Choose an option to see content specific to your location and language

Top Charts 22-12: Were all excess deaths during the pandemic in Canada due to COVID?


Were all excess deaths during the pandemic due to COVID?


It certainly doesn’t seem so from the data. In 2020, 92% of deaths in excess of the 2015-2019 average were recorded as COVID related, however this drops to 76% in 2021. National data is incomplete through the summer of 2022, but data from some of the provinces suggest this situation could have continued through 2022.

Until the summer of 2021, excess deaths in Canada appear to have tracked COVID deaths quite closely (top chart), suggesting that Canadian health authorities did a good job of tracking COVID mortality even early in the pandemic. The relationship begins to breakdown in the summer of 2021 with a consistently higher level of excess deaths than would be expected based purely on COVID deaths being observed into early 2022.

Looking at provinces with more recent data suggests that experience from late spring 2022 onwards is likely to mirror the latter half of 2021. The chart for British Columbia (bottom) is perhaps the clearest example of both the elevated levels of mortality in the latter part of 2021 and a return to elevated excess deaths through the summer of 2022. Elevated excess deaths during the summer months of 2022 are also evident in Alberta and Quebec.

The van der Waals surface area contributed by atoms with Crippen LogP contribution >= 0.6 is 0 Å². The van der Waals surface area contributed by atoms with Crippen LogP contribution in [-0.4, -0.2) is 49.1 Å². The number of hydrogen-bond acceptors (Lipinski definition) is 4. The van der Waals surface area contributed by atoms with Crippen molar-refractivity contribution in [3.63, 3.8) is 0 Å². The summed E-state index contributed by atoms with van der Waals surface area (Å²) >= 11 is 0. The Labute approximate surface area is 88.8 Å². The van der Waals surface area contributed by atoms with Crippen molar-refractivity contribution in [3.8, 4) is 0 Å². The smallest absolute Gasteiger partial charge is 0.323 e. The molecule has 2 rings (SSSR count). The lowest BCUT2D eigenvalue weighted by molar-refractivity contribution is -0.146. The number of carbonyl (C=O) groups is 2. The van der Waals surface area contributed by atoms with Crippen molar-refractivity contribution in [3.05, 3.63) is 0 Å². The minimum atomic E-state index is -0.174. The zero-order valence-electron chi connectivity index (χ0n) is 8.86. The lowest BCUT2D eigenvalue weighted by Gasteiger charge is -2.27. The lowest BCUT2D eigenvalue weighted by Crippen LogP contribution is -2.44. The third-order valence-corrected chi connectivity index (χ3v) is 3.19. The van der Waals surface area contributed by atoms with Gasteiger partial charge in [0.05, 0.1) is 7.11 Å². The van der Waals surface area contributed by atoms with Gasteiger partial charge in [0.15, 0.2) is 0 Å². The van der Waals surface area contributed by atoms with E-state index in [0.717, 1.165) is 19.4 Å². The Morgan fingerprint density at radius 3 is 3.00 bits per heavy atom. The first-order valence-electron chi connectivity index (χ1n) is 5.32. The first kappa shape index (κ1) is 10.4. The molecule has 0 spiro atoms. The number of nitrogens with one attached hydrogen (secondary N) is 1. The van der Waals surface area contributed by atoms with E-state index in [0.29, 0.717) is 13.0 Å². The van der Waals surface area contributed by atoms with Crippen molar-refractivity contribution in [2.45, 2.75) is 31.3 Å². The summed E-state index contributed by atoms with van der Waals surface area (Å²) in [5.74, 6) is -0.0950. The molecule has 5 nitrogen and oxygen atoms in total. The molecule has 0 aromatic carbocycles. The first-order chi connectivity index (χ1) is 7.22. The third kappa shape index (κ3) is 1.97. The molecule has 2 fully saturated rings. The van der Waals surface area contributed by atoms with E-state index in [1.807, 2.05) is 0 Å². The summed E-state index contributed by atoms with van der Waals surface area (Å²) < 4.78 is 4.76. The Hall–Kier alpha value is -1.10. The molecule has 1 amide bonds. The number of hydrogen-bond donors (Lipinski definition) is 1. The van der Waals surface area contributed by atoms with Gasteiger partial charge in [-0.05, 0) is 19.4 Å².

While it’s important to recognize that a portion of the excess deaths observed in British Columbia are due to increased drug related deaths observed during the pandemic1 this cause represents only a fraction of the observed excess deaths. The large spike in deaths observed in the summer of 2021, visible in both charts, is a result of record breaking heat in the BC interior during the last week of June, 2021.

Sources: Statistics Canada (Table 13-10-0792-01) and Government of Canada (COVID-19 daily epidemiology update).​

Key takeaways

The key questions are:

  • What are the underlying causes of the excess mortality observed in the latter parts of 2021 and 2022. Are they indirect effects of the pandemic, mis-coded COVID deaths or due to something else completely? And will they persist into 2023 and beyond?
  • Our analysis shows that pension plans were somewhat insulated from the excess mortality seen earlier in the pandemic, will this continue to be the case going forward?
  • What will this mean for DB pension plans trying to understand the ‘new normal’ for mortality rates in the aftermath of the COVID-19 pandemic?

What do you think?

Share this article: